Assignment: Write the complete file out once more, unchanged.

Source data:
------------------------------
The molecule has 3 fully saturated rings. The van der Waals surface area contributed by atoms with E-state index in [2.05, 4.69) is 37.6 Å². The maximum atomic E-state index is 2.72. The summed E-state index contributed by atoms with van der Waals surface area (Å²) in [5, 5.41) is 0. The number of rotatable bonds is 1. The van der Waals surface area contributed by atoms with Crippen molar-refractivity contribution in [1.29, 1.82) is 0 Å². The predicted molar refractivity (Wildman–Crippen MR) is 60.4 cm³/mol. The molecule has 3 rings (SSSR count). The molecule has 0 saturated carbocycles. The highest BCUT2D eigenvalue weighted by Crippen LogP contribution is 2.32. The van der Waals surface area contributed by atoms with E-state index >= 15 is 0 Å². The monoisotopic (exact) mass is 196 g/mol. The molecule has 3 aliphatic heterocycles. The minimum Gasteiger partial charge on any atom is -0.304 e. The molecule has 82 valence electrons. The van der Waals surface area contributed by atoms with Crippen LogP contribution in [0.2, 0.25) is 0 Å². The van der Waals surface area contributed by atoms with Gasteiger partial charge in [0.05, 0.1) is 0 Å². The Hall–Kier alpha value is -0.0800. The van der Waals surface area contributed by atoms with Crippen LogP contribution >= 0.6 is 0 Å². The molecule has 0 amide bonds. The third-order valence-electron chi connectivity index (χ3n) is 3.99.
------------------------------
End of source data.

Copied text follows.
The molecule has 3 fully saturated rings. The van der Waals surface area contributed by atoms with E-state index in [2.05, 4.69) is 37.6 Å². The maximum atomic E-state index is 2.72. The summed E-state index contributed by atoms with van der Waals surface area (Å²) in [5, 5.41) is 0. The number of rotatable bonds is 1. The van der Waals surface area contributed by atoms with Crippen molar-refractivity contribution in [1.29, 1.82) is 0 Å². The predicted molar refractivity (Wildman–Crippen MR) is 60.4 cm³/mol. The molecule has 3 rings (SSSR count). The molecule has 0 saturated carbocycles. The highest BCUT2D eigenvalue weighted by Crippen LogP contribution is 2.32. The van der Waals surface area contributed by atoms with E-state index >= 15 is 0 Å². The monoisotopic (exact) mass is 196 g/mol. The molecule has 3 aliphatic heterocycles. The minimum Gasteiger partial charge on any atom is -0.304 e. The molecule has 82 valence electrons. The van der Waals surface area contributed by atoms with Crippen LogP contribution in [0.2, 0.25) is 0 Å². The van der Waals surface area contributed by atoms with Gasteiger partial charge in [0.05, 0.1) is 0 Å². The Hall–Kier alpha value is -0.0800. The van der Waals surface area contributed by atoms with Crippen LogP contribution >= 0.6 is 0 Å². The molecule has 0 amide bonds. The third-order valence-electron chi connectivity index (χ3n) is 3.99.